Apply for Biochemistry or Biomedical Science? Watch

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Report Thread starter 4 years ago

I'm applying for university this year and I'm confused about whether I should apply for biochemistry or biomedical science after hearing and reading a lot of conflicting information.

It is my intention to perhaps apply for graduate entry medicine after I graduate however in terms of being realistic I know that I may have to enter a career in either profession. Both courses appeal to me in terms of course content and I find them very interesting but I get confused when researching about other stuff about general careers because different sites say different things.

I guess I'm trying to find out from someone firsthand with experience in either field or studying it what:

Career progression's like
comparison of salary
Relative job security/current job market

i would also want to know whether the courses are interchangeable for example I read about jobs in clinical biochemistry require a 'relevant degree' could Biomedical science count or would I be limited to biochem?

I know this makes me sound lazy but I've already done a lot of research for it so tsr in essence is one of the last remaining sources I have regarding this.

Badges: 6
Report 4 years ago
Ok, first up (you already know this but I'm going to say it anyway):
Biochem: covers all organisms, but only deals with the molecular level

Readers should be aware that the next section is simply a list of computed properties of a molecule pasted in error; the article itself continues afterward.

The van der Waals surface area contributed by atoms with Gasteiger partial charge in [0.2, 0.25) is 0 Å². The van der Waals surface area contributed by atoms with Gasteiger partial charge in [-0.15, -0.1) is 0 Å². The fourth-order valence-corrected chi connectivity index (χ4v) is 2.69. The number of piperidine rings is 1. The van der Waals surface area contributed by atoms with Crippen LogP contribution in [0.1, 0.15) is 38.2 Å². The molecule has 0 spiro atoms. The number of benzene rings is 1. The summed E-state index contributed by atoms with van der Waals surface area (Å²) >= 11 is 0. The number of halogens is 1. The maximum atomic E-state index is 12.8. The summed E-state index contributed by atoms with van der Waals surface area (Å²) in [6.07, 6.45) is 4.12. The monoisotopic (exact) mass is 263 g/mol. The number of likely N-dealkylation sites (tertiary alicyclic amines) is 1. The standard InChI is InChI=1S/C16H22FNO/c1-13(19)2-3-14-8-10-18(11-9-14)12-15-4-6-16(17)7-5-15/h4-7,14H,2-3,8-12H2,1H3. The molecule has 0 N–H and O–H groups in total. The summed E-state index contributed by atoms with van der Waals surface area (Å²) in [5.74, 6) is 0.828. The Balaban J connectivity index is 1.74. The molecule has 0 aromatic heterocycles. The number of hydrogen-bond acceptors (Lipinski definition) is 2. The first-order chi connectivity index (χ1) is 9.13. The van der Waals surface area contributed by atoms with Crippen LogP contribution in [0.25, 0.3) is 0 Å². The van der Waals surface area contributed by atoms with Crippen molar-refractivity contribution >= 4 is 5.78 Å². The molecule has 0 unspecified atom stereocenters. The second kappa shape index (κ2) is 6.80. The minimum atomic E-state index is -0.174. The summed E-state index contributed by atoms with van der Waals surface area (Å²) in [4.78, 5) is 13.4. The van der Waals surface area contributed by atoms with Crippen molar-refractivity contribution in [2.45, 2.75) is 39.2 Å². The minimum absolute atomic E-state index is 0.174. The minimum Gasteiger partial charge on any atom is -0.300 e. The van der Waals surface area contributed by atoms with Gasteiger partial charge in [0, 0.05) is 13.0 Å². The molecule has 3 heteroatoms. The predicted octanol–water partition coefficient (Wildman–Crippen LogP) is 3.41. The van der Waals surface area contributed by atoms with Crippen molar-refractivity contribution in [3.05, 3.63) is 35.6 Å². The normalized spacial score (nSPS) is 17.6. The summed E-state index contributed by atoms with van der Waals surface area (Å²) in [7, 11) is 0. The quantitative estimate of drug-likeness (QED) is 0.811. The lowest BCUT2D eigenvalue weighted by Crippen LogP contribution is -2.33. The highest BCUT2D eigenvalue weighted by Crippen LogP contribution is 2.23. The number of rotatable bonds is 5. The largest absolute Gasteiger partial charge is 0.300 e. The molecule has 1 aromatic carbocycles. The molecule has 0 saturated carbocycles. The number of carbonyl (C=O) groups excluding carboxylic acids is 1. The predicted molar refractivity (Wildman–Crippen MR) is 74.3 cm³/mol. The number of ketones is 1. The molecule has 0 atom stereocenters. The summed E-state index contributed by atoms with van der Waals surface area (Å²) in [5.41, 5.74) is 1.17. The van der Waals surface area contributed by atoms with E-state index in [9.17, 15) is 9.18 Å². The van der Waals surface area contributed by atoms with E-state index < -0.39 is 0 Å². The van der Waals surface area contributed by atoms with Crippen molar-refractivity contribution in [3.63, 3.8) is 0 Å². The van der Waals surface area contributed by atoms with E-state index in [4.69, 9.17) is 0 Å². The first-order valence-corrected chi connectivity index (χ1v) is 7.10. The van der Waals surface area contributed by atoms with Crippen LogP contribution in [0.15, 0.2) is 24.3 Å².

Biomed: only covers humans, but involves everything from biochem to anatomy
Go for the course which interests you most, the job prospects aren't that radically different

In terms of getting into medicine the degrees are largely interchangeable, so don't worry about that when making your decision. If you go for a Biomed degree which is accredited by the Institute of Biomedical Scientists this could give you an edge if you were looking for work as a biomedical scientist. For clinical biochemistry, I'm 98% sure that a 'relevant degree' covers Biomed as well as Biochem, especially if you take plenty of Biochem modules in your final year.

The relative availability and security of jobs as either a clinical biochemist or biomedical scientist are broadly similar, and both degrees open up a range of graduate jobs which either require no specific degree or only specify a life sciences degree.

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